Merrill J. Fernando dedicated his life to tea when in the 1950s, he saw the concentration of ownership in the tea industry in the hands of a few large corporations. This was leading to the commoditization of tea. He decided that in the interest of tea drinkers around the world, and the crop that his country produced with so much care and artistry, he would fight this process of commoditization.
Dilmah was the first producer owned tea brand, and offered tea ‘picked, perfected and packed’ at origin. Unlike the multi-origin blends that monopolised supermarket shelves, Dilmah brought tea that is freshly packed at source and therefore rich in flavour and natural goodness.
This is what makes Dilmah the first ethically produced tea. In 2005, Merrill and his sons Dilhan and Malik, pledged to follow the principles dictated by the 12 Principles of Dilmah in every aspect of their business and in the conduct of their workers, staff and management.
That pledge is fulfilled in our commitment to garden fresh, unblended tea of the finest quality. Our Founder’s intention to make his tea ethical, is honoured in the work of his MJF Charitable Foundation and Dilmah Conservation.
The promise our father gave consumers when offering the first genuinely ethical tea that was packed garden fresh at source, is what Dilmah offers today, twenty-eight years later.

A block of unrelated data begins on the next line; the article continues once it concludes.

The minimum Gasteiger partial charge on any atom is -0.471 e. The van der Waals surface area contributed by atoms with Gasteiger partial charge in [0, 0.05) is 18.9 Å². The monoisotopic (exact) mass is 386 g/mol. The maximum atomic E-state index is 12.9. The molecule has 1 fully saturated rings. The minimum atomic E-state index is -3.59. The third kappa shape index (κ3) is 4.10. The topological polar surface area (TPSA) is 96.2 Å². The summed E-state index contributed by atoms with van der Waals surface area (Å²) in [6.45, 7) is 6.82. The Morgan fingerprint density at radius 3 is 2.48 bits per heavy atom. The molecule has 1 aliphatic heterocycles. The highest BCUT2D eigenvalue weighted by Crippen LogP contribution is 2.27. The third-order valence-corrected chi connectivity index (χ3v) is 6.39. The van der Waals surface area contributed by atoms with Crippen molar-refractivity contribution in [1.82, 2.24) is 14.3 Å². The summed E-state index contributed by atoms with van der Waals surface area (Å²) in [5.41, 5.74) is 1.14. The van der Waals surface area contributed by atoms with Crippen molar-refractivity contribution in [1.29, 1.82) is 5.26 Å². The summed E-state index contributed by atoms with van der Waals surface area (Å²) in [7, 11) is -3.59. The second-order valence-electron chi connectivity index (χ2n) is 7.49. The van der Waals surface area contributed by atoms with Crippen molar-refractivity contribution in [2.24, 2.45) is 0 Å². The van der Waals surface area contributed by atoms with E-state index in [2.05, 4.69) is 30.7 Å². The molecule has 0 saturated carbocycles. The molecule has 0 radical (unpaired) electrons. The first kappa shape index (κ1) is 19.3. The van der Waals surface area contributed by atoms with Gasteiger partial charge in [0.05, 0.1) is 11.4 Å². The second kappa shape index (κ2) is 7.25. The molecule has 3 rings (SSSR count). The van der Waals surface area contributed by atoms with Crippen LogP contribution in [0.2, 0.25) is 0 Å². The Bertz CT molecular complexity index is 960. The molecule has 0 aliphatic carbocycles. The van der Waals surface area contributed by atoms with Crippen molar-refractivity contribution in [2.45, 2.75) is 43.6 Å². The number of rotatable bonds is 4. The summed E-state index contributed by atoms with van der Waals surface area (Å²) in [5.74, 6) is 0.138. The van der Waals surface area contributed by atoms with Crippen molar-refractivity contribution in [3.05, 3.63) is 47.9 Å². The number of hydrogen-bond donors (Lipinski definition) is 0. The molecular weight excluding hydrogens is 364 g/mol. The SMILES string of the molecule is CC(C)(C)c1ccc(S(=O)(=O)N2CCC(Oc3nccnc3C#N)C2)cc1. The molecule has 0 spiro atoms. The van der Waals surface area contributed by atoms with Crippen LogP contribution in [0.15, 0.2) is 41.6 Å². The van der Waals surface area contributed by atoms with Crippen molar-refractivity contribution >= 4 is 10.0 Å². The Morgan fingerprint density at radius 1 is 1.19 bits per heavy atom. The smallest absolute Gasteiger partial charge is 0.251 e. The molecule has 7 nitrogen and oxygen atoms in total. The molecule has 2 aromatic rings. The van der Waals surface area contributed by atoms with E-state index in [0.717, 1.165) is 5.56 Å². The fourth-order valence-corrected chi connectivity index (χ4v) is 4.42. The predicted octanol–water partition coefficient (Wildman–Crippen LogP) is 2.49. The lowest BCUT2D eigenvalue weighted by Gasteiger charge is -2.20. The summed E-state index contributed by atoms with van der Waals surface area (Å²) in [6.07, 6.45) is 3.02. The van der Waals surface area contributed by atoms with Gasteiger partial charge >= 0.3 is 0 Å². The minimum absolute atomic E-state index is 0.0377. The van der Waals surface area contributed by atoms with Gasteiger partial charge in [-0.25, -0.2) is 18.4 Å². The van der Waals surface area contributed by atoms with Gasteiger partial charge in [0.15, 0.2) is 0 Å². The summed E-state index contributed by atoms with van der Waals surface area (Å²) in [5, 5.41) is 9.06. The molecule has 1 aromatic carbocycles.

Simply visit our Online Store for shop your favorite tea without visiting our places securely.Dilmah is a distinct, Single Origin, authentic and ethical Ceylon tea, manufactured according to traditional methods that maintain its quality and freshness.
Ceylon tea is a popular type of black tea that is also known as Sri Lankan tea. In Ceylon, we value a tradition of tea making that gave Ceylon Tea the reputation of being the finest in the world and nurturing the artisanal style that makes the finest Ceylon Teas indisputably the best in the world.
It was also one of the world’s leading brands, familiar to consumers from Virginia to Vladivostok – a brand the industry had been actively promoting and investing in since the early 1930s. Abandoning it would deliver a setback from which there could be no easy recovery. And the cost of promoting and establishing an unfamiliar new brand – ‘Sri Lanka Tea’.
Though opposed by some who demanded a complete break with the colonial past and a new start for the country, industry leaders managed to persuade the socialist government then in power to permit the continued use of the name Ceylon to refer to the country’s most famous product. Tea from Sri Lanka would still be marketed as Ceylon Tea, a priceless world brand had been saved.
It has made all arrangement to celebrate 150th anniversary of Sri Lanka Tea Industry. There are many events such as Global Tea Party, book launch, regional level exhibitions have been organized to mark the above celebration. Parallel to 150th anniversary the Educational & Trade exhibitions have been organized at regional level.
The tale begins in the early 1820s, barely five years after the surrender of Kandy, the last surviving indigenously-ruled state in Ceylon, to the British crown. By then, the rest of the island had already been a British colony for more than a generation.